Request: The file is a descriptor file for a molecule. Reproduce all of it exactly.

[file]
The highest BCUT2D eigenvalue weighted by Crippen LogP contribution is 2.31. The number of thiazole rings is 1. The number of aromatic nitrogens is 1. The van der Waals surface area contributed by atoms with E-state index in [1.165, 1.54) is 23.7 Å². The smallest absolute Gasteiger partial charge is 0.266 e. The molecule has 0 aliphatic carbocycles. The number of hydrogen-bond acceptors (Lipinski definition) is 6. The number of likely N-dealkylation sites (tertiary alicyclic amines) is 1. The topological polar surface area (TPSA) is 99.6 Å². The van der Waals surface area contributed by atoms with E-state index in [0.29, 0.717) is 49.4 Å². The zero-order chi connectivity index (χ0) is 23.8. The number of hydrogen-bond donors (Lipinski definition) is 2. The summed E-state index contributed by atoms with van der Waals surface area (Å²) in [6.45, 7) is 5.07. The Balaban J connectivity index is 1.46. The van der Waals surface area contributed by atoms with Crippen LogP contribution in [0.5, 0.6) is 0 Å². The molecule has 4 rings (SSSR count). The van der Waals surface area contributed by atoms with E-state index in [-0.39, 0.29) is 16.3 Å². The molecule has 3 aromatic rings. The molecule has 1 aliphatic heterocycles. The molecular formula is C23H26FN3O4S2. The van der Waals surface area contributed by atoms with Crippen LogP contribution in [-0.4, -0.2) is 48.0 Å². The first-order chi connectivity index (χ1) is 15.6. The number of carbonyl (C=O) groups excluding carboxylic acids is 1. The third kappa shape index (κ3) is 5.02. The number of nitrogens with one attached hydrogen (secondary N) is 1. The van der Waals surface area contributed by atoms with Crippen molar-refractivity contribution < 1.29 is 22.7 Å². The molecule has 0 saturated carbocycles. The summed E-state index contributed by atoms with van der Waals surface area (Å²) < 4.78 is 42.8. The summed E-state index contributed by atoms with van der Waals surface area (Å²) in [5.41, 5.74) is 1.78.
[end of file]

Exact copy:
The highest BCUT2D eigenvalue weighted by Crippen LogP contribution is 2.31. The number of thiazole rings is 1. The number of aromatic nitrogens is 1. The van der Waals surface area contributed by atoms with E-state index in [1.165, 1.54) is 23.7 Å². The smallest absolute Gasteiger partial charge is 0.266 e. The molecule has 0 aliphatic carbocycles. The number of hydrogen-bond acceptors (Lipinski definition) is 6. The number of likely N-dealkylation sites (tertiary alicyclic amines) is 1. The topological polar surface area (TPSA) is 99.6 Å². The van der Waals surface area contributed by atoms with E-state index in [0.29, 0.717) is 49.4 Å². The zero-order chi connectivity index (χ0) is 23.8. The number of hydrogen-bond donors (Lipinski definition) is 2. The summed E-state index contributed by atoms with van der Waals surface area (Å²) in [6.45, 7) is 5.07. The Balaban J connectivity index is 1.46. The van der Waals surface area contributed by atoms with Crippen LogP contribution in [0.5, 0.6) is 0 Å². The molecule has 4 rings (SSSR count). The van der Waals surface area contributed by atoms with E-state index in [-0.39, 0.29) is 16.3 Å². The molecule has 3 aromatic rings. The molecule has 1 aliphatic heterocycles. The molecular formula is C23H26FN3O4S2. The van der Waals surface area contributed by atoms with Crippen LogP contribution in [-0.4, -0.2) is 48.0 Å². The first-order chi connectivity index (χ1) is 15.6. The number of carbonyl (C=O) groups excluding carboxylic acids is 1. The third kappa shape index (κ3) is 5.02. The number of nitrogens with one attached hydrogen (secondary N) is 1. The van der Waals surface area contributed by atoms with Crippen molar-refractivity contribution < 1.29 is 22.7 Å². The molecule has 0 saturated carbocycles. The summed E-state index contributed by atoms with van der Waals surface area (Å²) < 4.78 is 42.8. The summed E-state index contributed by atoms with van der Waals surface area (Å²) in [5.41, 5.74) is 1.78.